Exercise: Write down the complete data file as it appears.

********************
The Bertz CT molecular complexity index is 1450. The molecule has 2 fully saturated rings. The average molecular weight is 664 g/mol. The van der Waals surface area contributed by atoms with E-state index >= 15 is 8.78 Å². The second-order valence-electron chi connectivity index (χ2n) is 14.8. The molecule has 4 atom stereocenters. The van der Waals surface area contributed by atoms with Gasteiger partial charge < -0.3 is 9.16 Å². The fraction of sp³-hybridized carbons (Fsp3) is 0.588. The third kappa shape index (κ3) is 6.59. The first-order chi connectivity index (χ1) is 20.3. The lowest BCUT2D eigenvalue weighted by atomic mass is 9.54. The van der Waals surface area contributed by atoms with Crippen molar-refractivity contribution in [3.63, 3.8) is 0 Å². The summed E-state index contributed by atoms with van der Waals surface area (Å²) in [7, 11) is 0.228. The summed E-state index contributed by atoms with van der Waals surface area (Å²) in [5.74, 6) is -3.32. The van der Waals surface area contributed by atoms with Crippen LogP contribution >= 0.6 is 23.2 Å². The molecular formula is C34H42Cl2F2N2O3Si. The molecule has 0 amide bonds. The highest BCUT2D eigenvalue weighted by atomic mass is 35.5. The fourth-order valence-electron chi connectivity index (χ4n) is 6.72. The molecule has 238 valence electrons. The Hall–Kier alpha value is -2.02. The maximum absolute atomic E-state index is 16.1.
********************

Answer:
The Bertz CT molecular complexity index is 1450. The molecule has 2 fully saturated rings. The average molecular weight is 664 g/mol. The van der Waals surface area contributed by atoms with E-state index >= 15 is 8.78 Å². The second-order valence-electron chi connectivity index (χ2n) is 14.8. The molecule has 4 atom stereocenters. The van der Waals surface area contributed by atoms with Gasteiger partial charge < -0.3 is 9.16 Å². The fraction of sp³-hybridized carbons (Fsp3) is 0.588. The third kappa shape index (κ3) is 6.59. The first-order chi connectivity index (χ1) is 20.3. The lowest BCUT2D eigenvalue weighted by atomic mass is 9.54. The van der Waals surface area contributed by atoms with Crippen molar-refractivity contribution in [3.63, 3.8) is 0 Å². The summed E-state index contributed by atoms with van der Waals surface area (Å²) in [7, 11) is 0.228. The summed E-state index contributed by atoms with van der Waals surface area (Å²) in [5.74, 6) is -3.32. The van der Waals surface area contributed by atoms with Crippen LogP contribution >= 0.6 is 23.2 Å². The molecular formula is C34H42Cl2F2N2O3Si. The molecule has 0 amide bonds. The highest BCUT2D eigenvalue weighted by atomic mass is 35.5. The fourth-order valence-electron chi connectivity index (χ4n) is 6.72. The molecule has 238 valence electrons. The Hall–Kier alpha value is -2.02. The maximum absolute atomic E-state index is 16.1.